Myth #2:  Case management is too complex to use.

This myth is not without merit because in the past it’s largely been true.  Yet, modern case management is engineered to be easy-to-use and puts new capabilities into the hands of non-technical law firm staff and fee earners.  For example, where in the past building workflows required technical skills, a fee earner today can model their own without any IT support.

Myth #3:  Case management software is clunky.

Clunky isn’t an elegant adjective, but it’s clearly earned a place in the legal software lexicon.  However, the legal technology community has really gotten its collective arms around the concept of user experience, or UX.

Modern software both looks and feels new – and the interfaces are sleek and intuitive. This matters because it eliminates a key barrier to adoption: no fee earner wants to use clunky software and they no longer have to do so.

Myth #4:  Fee earners don’t have time to learn technology.
In previous years, enterprise legal systems required extensive training and classroom time to get up and running.  This is no longer true.

The usability of every day devices, like smart phones and tablets have increased user expectations and ushered a trend called the consumerization of business software.  This means software today is designed to work from the outset with the same ease as you’d expect in unwrapping a new phone and turning it on.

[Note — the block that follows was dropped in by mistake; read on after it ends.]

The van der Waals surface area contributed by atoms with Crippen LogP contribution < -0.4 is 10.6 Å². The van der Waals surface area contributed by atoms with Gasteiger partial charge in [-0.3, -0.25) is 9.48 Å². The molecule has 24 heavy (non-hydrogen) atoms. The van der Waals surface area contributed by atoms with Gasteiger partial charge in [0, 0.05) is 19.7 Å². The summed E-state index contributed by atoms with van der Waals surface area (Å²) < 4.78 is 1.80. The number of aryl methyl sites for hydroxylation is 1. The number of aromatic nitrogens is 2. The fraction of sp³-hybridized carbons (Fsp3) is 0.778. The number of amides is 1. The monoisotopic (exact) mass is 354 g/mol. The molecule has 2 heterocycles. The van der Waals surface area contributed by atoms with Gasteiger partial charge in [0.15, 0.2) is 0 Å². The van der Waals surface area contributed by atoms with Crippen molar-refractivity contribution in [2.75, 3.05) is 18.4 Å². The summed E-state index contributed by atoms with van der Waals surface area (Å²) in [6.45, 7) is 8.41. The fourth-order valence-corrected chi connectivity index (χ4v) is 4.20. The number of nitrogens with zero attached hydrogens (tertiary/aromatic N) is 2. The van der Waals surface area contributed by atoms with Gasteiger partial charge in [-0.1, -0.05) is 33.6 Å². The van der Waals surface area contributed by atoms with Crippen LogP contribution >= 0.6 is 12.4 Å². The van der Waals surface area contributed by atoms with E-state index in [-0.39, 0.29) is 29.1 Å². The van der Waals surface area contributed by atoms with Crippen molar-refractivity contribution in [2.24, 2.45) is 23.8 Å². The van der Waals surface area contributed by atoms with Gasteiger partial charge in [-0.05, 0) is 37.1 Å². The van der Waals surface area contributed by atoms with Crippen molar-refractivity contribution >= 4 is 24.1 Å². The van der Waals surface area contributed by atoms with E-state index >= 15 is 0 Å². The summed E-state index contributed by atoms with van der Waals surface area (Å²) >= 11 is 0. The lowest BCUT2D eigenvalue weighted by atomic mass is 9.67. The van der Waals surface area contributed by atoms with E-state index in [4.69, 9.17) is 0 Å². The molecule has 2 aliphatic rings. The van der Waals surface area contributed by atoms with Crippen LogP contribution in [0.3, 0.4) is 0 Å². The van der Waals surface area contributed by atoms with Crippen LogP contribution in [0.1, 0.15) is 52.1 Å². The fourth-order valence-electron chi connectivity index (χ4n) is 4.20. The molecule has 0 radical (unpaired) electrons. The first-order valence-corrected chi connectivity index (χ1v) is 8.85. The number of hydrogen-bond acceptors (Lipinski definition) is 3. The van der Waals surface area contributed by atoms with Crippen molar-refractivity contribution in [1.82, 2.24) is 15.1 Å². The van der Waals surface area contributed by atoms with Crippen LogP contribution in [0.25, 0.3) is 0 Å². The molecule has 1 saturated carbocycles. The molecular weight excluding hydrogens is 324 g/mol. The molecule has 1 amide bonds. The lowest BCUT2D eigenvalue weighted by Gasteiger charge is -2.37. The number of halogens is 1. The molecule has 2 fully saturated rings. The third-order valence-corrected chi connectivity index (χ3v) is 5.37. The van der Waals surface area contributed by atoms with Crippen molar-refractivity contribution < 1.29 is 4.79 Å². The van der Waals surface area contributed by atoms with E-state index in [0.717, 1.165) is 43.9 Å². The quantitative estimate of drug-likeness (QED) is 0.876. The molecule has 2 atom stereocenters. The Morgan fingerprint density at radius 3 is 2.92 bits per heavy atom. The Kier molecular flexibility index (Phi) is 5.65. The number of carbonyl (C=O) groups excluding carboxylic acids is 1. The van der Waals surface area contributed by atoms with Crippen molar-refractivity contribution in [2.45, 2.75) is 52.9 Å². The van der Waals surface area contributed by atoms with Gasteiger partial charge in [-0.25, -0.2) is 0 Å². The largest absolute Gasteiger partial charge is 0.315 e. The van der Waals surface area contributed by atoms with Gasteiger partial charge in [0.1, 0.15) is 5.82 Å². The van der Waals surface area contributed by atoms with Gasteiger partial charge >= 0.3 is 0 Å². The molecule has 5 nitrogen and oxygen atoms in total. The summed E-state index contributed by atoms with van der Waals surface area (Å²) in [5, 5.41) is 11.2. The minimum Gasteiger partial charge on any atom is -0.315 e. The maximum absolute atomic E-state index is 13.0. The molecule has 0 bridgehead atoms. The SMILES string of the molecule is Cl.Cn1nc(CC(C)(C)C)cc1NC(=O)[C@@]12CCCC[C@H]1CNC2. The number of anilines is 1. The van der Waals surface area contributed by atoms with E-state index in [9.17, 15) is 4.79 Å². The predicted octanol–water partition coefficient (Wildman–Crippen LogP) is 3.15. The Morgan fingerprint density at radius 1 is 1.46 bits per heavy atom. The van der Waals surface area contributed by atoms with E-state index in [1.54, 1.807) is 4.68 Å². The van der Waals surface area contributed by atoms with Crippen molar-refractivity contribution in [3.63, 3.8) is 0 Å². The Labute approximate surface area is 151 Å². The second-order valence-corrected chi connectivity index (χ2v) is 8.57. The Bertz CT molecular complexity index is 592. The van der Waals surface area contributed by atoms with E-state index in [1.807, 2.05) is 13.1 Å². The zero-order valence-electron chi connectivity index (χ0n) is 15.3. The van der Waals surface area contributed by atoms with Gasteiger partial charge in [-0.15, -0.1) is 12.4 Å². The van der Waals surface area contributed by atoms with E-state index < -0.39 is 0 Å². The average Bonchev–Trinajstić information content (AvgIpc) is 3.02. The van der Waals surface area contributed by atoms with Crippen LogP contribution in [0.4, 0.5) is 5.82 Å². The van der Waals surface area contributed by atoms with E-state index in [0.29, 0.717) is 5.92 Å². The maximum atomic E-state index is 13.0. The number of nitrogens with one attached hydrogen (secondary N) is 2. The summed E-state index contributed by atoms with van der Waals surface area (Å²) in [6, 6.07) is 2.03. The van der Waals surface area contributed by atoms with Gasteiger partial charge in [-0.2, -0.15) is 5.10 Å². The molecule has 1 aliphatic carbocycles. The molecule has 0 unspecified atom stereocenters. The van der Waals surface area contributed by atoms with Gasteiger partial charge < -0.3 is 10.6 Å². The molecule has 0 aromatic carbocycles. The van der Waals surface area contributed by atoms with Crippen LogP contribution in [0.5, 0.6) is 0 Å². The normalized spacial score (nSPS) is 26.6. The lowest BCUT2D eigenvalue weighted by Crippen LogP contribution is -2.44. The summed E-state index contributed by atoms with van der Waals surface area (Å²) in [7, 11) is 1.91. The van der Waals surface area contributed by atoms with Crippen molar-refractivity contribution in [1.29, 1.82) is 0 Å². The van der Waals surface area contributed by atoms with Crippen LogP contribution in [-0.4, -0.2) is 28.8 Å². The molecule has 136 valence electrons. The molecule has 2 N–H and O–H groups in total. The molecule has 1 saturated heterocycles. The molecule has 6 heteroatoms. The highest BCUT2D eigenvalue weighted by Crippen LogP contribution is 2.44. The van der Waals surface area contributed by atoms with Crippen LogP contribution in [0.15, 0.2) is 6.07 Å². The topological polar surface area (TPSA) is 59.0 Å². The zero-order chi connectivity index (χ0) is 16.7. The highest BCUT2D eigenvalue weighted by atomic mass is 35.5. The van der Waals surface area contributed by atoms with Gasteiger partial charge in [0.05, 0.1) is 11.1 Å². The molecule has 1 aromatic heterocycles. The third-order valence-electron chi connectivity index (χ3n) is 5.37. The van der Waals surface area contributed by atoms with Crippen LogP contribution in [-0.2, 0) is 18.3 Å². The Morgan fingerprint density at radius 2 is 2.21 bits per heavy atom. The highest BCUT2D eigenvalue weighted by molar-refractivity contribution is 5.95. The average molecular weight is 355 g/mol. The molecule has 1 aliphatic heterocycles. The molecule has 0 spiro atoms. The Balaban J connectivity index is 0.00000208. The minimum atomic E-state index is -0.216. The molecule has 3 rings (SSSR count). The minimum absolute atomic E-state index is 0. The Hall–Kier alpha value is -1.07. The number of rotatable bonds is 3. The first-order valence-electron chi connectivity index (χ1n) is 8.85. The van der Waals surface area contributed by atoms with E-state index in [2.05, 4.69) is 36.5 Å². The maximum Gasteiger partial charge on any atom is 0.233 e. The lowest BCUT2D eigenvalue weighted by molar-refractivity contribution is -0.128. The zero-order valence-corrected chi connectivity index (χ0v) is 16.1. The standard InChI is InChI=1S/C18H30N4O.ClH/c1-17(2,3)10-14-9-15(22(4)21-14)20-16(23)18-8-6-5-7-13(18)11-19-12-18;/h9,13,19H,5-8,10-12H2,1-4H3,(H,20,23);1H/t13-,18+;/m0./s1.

Learning to use modern legal technology won’t take nearly as long as you might think and we often find staff and fee earners can be using modern case management software in a matter of hours.

Myth #5:  It’s not broken, don’t fix it.

The intense competition in the market is real.  It’s coming from other firms, alternative legal service providers and even from clients themselves.  Things might not be broken at this very moment, but the market is sending very clear signals it is evolving.  Maintaining client satisfaction is going to become increasingly difficult in the status quo.

Myth #6:  Most case management solutions are not adaptable.

Previously case management solutions were rigid and law firms force-fit their processes within the limitations of the software.  Modern solutions integrate seamlessly with tools fee earners are already using including email and electronic calendars.  Case management systems of today are designed to be flexible to fit a law firm’s process and work how you work.

Myth #7:  Mobile access on case management is problematic.

In the past, mobility was an afterthought – a feature or extra software module bolted on after a software product was already developed.  With web-based case management systems, mobility is a core concept baked into the foundation of the software.  It provides increasingly mobile fee-earners with the same depth and breadth of functionality on a tablet that they’ve come to expect on a desktop.

Myth #8: Case management is only for commodity legal work.

Market pressures for greater transparency and efficiency are redefining how law firms can use case management. Clients have higher expectations of their law firm partners and leaders can see the value automation can provide in meeting those expectations and reducing the risk of failing to meet an SLA.  Case management augments a fee earner’s capabilities and enables them to become more efficient as a fee earner.

The Benefits of Modern Case Management

Case management might have grown up in commodity type legal work, but the efficient and agile abilities enabled by technology are clearly applicable to other practice areas.  Technology that fosters efficient process reduces the risk of forgetting or missing tasks, provides a better understanding of the law business and that leads to more satisfied clients which drives higher profitability.